And now we play the waiting game….. Ahh, the waiting game sucks. Let’s play Hungry Hungry Hippos!
Homer Simpson: From the Episode “Mr. Plow”
The above has to be my favourite quote from the Simpsons. And I agree – the waiting game does indeed suck. Especially when you are waiting for a customer to give you an order, to sign a contract, to agree to a meeting, or any other action they need to perform in order for you to move forward and win the business. Now you could take Homers suggestion (and play a game of Hungry, Hungry Hippos), or you could use some subtle techniques to try and move things forward.
My top six of ways to move things forward are as follows:
- Highlight new risks – Whilst you don’t need to go overboard, highlighting a risk in a conversation or email can make things happen. An example may be to highlight that the delay in signing may mean that the delivery date slips beyond the customer deadline or you will no longer be able to meet the original agreed date. This is my own personal favourite way of moving things forward. This can even take the form of ‘other projects’ which will get slipped into the schedule if there is a delay in signing (after all, you can’t be expected to sit around twiddling your thumbs).
- Delay costs – If you are in the middle of a project with a customer, and they are taking their time completing one of their steps, highlight that this again could add delays and (subject to your T&C’s) additional cost for inactive time.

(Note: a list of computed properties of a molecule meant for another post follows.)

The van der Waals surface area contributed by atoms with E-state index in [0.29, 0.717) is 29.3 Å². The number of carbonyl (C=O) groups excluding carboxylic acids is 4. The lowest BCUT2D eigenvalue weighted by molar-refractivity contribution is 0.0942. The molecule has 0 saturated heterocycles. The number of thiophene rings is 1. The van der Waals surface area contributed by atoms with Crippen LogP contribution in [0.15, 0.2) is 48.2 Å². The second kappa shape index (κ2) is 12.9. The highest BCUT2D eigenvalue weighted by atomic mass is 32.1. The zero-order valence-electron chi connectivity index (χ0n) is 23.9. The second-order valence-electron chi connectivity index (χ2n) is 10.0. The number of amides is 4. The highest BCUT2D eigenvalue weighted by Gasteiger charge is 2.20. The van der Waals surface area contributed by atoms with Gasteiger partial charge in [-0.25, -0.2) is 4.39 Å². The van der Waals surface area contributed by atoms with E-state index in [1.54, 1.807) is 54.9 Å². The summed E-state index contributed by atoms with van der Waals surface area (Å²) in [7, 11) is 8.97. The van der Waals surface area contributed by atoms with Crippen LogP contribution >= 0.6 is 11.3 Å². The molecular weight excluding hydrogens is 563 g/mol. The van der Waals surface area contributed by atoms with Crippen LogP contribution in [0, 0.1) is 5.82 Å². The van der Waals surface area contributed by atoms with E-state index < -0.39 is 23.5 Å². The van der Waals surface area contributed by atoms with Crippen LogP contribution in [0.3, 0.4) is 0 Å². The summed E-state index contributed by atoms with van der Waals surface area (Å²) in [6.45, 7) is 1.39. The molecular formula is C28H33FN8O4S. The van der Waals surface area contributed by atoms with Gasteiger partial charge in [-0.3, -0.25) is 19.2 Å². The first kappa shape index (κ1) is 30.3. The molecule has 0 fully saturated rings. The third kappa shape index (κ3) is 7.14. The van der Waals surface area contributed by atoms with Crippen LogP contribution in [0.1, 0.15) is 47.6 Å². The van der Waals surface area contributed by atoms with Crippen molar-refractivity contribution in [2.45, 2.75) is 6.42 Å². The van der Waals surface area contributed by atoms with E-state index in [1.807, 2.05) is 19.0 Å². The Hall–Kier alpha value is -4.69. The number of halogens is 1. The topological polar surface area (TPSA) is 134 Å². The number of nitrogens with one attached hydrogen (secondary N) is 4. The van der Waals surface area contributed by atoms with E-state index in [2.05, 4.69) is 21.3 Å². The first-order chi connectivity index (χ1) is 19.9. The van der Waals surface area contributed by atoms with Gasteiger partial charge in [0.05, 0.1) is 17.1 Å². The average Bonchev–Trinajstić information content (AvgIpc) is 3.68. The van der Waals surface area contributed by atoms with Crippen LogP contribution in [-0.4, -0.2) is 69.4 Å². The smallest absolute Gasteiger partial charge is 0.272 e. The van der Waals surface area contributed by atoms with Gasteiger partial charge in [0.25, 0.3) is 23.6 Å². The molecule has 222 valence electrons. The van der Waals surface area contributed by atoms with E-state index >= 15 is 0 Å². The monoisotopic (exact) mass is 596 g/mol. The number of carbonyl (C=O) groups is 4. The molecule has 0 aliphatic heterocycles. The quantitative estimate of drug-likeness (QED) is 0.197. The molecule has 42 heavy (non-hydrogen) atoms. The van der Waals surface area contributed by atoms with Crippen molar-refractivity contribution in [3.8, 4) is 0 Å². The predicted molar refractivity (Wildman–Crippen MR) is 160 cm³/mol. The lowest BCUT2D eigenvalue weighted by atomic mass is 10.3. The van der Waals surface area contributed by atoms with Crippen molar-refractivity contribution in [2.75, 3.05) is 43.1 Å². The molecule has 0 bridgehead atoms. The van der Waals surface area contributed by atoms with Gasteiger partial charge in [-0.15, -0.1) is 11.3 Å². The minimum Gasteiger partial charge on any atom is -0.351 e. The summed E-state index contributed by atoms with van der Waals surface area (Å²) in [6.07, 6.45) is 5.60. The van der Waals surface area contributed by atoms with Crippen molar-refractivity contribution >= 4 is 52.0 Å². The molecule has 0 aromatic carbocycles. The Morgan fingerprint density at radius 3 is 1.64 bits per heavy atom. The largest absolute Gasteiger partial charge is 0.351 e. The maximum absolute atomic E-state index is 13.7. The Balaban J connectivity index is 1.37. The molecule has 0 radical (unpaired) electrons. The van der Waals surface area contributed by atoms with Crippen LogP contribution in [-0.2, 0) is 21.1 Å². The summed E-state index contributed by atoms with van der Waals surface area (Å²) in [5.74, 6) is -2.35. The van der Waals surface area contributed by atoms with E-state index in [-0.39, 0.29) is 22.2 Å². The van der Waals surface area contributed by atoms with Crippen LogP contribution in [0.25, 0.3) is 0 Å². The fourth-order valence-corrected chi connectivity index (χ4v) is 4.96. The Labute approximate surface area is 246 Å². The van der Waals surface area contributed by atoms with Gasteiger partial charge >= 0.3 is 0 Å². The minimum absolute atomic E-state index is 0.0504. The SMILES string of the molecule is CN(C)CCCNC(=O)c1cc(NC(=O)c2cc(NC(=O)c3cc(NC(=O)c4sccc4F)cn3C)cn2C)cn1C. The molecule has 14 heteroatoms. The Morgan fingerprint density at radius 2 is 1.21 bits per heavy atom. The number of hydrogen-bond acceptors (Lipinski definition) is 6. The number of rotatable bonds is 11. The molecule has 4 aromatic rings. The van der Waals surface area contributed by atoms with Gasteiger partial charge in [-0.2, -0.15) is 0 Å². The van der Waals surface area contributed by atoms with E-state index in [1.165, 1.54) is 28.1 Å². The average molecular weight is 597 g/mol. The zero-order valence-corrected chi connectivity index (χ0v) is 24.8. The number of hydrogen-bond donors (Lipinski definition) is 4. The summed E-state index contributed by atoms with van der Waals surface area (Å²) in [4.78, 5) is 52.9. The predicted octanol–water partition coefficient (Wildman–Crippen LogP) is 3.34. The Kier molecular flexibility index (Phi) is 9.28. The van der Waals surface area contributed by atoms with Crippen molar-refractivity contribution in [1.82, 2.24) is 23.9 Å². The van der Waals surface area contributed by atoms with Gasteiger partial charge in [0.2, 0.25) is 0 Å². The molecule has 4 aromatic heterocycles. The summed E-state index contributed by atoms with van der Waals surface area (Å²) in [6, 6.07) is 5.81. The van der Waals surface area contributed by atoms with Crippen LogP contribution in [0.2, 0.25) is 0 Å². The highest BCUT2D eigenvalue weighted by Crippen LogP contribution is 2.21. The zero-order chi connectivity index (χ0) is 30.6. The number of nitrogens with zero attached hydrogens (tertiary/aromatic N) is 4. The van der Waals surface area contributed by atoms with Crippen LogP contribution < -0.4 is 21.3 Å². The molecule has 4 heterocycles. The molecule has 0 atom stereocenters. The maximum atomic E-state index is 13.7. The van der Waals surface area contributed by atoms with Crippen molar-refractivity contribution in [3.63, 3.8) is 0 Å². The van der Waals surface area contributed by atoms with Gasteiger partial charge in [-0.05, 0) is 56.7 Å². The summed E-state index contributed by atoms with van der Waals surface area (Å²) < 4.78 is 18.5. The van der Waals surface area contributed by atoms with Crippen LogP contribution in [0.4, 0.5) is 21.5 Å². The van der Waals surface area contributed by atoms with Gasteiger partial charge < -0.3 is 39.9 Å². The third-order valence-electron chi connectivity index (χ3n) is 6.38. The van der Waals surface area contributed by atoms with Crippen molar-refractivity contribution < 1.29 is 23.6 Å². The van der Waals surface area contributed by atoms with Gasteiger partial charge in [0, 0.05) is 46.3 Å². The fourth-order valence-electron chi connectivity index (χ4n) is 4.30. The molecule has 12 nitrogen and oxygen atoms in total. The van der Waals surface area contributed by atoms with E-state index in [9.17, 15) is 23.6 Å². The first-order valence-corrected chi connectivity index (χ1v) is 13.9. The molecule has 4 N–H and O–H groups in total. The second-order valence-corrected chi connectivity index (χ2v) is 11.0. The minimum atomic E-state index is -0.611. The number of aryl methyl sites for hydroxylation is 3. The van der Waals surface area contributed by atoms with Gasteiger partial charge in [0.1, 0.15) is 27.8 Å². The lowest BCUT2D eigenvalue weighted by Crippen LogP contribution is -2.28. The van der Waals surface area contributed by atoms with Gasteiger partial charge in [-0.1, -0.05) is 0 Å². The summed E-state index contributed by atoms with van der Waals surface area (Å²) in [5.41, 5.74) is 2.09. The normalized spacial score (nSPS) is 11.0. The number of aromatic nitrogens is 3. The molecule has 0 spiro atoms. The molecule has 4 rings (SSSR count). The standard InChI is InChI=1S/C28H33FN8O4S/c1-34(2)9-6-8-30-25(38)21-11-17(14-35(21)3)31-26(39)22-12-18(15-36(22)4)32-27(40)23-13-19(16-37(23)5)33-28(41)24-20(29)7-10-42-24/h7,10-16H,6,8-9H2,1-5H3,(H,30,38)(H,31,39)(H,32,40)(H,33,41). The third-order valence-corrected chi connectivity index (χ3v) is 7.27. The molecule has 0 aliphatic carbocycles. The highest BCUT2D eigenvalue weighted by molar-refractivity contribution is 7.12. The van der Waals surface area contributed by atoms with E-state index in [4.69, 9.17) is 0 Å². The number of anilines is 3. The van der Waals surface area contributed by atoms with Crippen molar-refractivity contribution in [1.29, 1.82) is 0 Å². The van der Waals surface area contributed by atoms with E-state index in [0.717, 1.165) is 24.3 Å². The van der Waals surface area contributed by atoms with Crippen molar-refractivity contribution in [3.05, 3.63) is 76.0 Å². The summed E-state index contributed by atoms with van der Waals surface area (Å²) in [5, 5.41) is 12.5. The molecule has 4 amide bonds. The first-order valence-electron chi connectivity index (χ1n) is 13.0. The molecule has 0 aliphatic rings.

- Add incentives – Is there something you can do to get an agreement now through discounts, earlier delivery dates, or additional features? But be cautious, they may still want these once offered, even if it does not motivate them.
- Find out the reason for the delay and mitigate – Sometimes, the delay can be down to their own processes or even outside factors. In some of the work I do, my customers are waiting for their customers to raise purchase orders. If you can find the reason for the delays, you can mitigate these issues by offering no charges should their customer not sign.
- Find the decision makers – It could be that the person you are talking to does not have the power to make a decision or sign the contract. If you can, find out who is the decision maker, you can talk to them directly and move things forward.
- Start Anyway – This is the most risky of the options. If you know that time is going to be short and the pressure will be on you, you could start the work without cover. But, the risk is all yours, and this is a last option which should be avoided at all costs.